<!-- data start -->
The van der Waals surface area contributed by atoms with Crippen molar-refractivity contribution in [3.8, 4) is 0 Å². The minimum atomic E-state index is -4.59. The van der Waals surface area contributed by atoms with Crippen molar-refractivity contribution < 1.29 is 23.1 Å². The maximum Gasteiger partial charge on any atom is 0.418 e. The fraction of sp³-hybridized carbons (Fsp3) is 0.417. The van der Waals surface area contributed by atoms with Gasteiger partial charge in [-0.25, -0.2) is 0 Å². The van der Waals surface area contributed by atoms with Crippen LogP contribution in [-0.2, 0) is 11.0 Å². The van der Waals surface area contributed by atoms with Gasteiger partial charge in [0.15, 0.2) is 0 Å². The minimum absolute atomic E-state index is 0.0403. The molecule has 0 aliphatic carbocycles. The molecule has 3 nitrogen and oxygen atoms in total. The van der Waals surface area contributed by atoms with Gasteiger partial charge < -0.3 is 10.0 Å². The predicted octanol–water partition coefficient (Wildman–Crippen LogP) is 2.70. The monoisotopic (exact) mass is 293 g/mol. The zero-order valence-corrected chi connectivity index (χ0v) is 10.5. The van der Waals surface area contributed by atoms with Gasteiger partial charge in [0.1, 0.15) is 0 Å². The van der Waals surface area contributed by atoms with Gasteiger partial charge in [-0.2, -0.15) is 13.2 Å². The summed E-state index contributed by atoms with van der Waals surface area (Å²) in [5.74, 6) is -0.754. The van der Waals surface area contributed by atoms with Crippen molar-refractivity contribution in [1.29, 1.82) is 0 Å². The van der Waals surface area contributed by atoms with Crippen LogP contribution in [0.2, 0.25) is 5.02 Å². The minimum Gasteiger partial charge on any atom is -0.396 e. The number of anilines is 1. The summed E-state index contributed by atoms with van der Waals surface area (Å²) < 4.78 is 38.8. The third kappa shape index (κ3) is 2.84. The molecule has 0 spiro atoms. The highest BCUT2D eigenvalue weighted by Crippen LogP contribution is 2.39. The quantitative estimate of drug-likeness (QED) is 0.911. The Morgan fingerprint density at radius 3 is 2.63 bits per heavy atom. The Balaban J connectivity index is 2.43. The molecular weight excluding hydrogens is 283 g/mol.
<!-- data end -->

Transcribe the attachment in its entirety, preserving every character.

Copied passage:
The van der Waals surface area contributed by atoms with Crippen molar-refractivity contribution in [3.8, 4) is 0 Å². The minimum atomic E-state index is -4.59. The van der Waals surface area contributed by atoms with Crippen molar-refractivity contribution < 1.29 is 23.1 Å². The maximum Gasteiger partial charge on any atom is 0.418 e. The fraction of sp³-hybridized carbons (Fsp3) is 0.417. The van der Waals surface area contributed by atoms with Gasteiger partial charge in [-0.25, -0.2) is 0 Å². The van der Waals surface area contributed by atoms with Crippen LogP contribution in [-0.2, 0) is 11.0 Å². The van der Waals surface area contributed by atoms with Gasteiger partial charge in [0.15, 0.2) is 0 Å². The minimum absolute atomic E-state index is 0.0403. The molecule has 0 aliphatic carbocycles. The molecule has 3 nitrogen and oxygen atoms in total. The van der Waals surface area contributed by atoms with Gasteiger partial charge < -0.3 is 10.0 Å². The predicted octanol–water partition coefficient (Wildman–Crippen LogP) is 2.70. The monoisotopic (exact) mass is 293 g/mol. The zero-order valence-corrected chi connectivity index (χ0v) is 10.5. The van der Waals surface area contributed by atoms with Gasteiger partial charge in [0.1, 0.15) is 0 Å². The van der Waals surface area contributed by atoms with Gasteiger partial charge in [-0.2, -0.15) is 13.2 Å². The summed E-state index contributed by atoms with van der Waals surface area (Å²) in [5.74, 6) is -0.754. The van der Waals surface area contributed by atoms with Crippen molar-refractivity contribution in [1.29, 1.82) is 0 Å². The van der Waals surface area contributed by atoms with Crippen LogP contribution in [0.2, 0.25) is 5.02 Å². The minimum Gasteiger partial charge on any atom is -0.396 e. The number of anilines is 1. The summed E-state index contributed by atoms with van der Waals surface area (Å²) < 4.78 is 38.8. The third kappa shape index (κ3) is 2.84. The molecule has 0 spiro atoms. The highest BCUT2D eigenvalue weighted by Crippen LogP contribution is 2.39. The quantitative estimate of drug-likeness (QED) is 0.911. The Morgan fingerprint density at radius 3 is 2.63 bits per heavy atom. The Balaban J connectivity index is 2.43. The molecular weight excluding hydrogens is 283 g/mol.